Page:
“Bryony is a very strong archer and we were together every time at the European or world junior championships. It is always a pleasure to have a final with her.”
“I am a little bit disappointed. I could have shot better out there today, but even if I shot better, Chiara did not give me a chance,” said a gracious Pitman. “Based on today’s matches, she deserved the gold.”
Tartler would beat Cavic to the bronze medal, 57-53.
“It is incredible. I am really out of words,” said Tartler, who led throughout the third-place match. “I was really, really nervous in the beginning. I was like, ‘oh, my body is shaking’, but the second match was much, much better and I was more confident.”
- Florian Unruh, GER
- Brady Ellison, USA
- Marco Morello, ITA
- Chiara Rebagliati, ITA
- Bryony Pitman, GBR
- Elisa Tartler, GER
Jonsson took men’s individual gold, defeating teammate Leo Pettersson 57-52 in the final, while Noziglia saw off the host nation’s Christina Lyons 48-44 in the women’s individual gold medal match.
The 2022 title for Jonsson is his third after 2001 and 2005 and equals the record of fellow Swede, Morgan Lundin, who won three titles (1993, 1997 and 2005) back when the World Games was an all-field archery event.
This morning I thought about it but not when I shot. I’ve known Morgan for many years. We’ve shot on the national team together and won the world field team together.
said Jonsson about equalling the landmark. But Jonsson very nearly did not make the final.
In his semifinal against Germany’s Michael Meyer, he won by four millimetres (4mm). That was the distance his tie-break arrow was closer to the centre of the target than Meyer’s after the two had drawn 47-47.
“Four millimetres I heard, so that was close,” said Jonsson, reflecting on how close he was to going out, before returning his focus to his gold medal-winning performance.
I shot pretty good shots, one was a little too fast and was found in the two on the short one, otherwise it was pretty good. It’s perfect. I’ve been struggling these couple of days. I woke up with a cold this morning, a small fever, but now I feel good. It was fun to shoot against Leo too, so I hope to shoot against him some more.
For 18-year-old Pettersson, he has a long career ahead of him, if the 46-year-old Jonsson’s form is to go by.
And the teenager was not disappointed with his silver.
“I’m quite happy,” said Pettersson. “Erik, he’s just something else. His (semi-final) shoot-off and then his 17 on the [first] target…it’s inhumane. It’s not human. I can’t really be sad for silver.”
“I’m OK with losing to him. I shot a bit too fast on a couple of arrows. If I would have taken more time I probably would have scored a bit higher, but it wouldn’t change anything. Erik is, in my opinion, the best archer ever, at least in barebow.”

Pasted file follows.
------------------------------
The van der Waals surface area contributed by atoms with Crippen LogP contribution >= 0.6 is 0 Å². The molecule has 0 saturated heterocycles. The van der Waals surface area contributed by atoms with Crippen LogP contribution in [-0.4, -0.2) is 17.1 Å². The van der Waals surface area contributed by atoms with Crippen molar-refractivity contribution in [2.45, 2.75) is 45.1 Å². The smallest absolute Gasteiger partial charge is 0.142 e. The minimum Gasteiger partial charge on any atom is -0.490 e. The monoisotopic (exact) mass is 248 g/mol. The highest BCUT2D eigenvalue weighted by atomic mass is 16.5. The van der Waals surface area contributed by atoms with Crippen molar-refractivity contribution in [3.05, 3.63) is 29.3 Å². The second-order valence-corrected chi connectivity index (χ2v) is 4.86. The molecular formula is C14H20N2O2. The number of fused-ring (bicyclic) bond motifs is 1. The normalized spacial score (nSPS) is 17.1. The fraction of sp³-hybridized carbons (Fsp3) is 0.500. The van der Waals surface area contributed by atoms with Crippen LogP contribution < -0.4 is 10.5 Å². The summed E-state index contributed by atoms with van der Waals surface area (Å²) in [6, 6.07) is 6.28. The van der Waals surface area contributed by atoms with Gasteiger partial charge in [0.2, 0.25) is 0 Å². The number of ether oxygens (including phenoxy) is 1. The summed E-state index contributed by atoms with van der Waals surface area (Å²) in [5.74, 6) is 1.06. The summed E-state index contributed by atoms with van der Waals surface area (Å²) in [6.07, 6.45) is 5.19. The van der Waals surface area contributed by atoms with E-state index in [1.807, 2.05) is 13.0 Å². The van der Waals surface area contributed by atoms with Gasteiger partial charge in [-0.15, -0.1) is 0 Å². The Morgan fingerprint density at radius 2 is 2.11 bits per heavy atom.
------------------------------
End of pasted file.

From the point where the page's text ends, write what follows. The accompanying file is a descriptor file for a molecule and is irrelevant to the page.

Ryan Davis secured men’s bronze after coming from a 10th-place ranking and through a marathon eliminations day on Thursday to beat Meyer to bronze.
The Italian won 48-44 after seeing off Swede Lina Bjorklund 51-50 in the semifinal – a repeat of the 2017 World Games final.
I am very happy. It is amazing and I do not realise [it yet]. Probably I will tomorrow. I felt pressure because I know Lina is a great competition and nothing is sure. Christina too. She shoots very well in field. They are both great opponents. Anne as well, who was second in qualification. The pressure was very high.
said the Italian.
On the podium, Lyons was holding back the tears, finding herself in a position she could quite not believe.
“Oh my God,” she said. “To come here and to shoot with Lina and Cinzia who are amazing competitors and who I have looked up to since I started archery…I found it truly humbling to be on the podium, to have that silver medal in the World Games.”
“It is like a dream coming true. It is overwhelming.”
Bjorklund managed to overcome her semifinal loss to win bronze, downing Finland’s Anne Viljanen 53-32, thanks to some changes to her routine.
“I have a new technique,” she explained. “It is shooting more like recurve. I pretend that I have a clicker that I have to pass. I check everything and then I keep on working and try to get to the point when I can release.”
“I am satisfied with all these [past] three days since my only focus was technique. [My coach] gave me this new thing to work on during the official practice so I have been doing this for three days. I am so pleased.”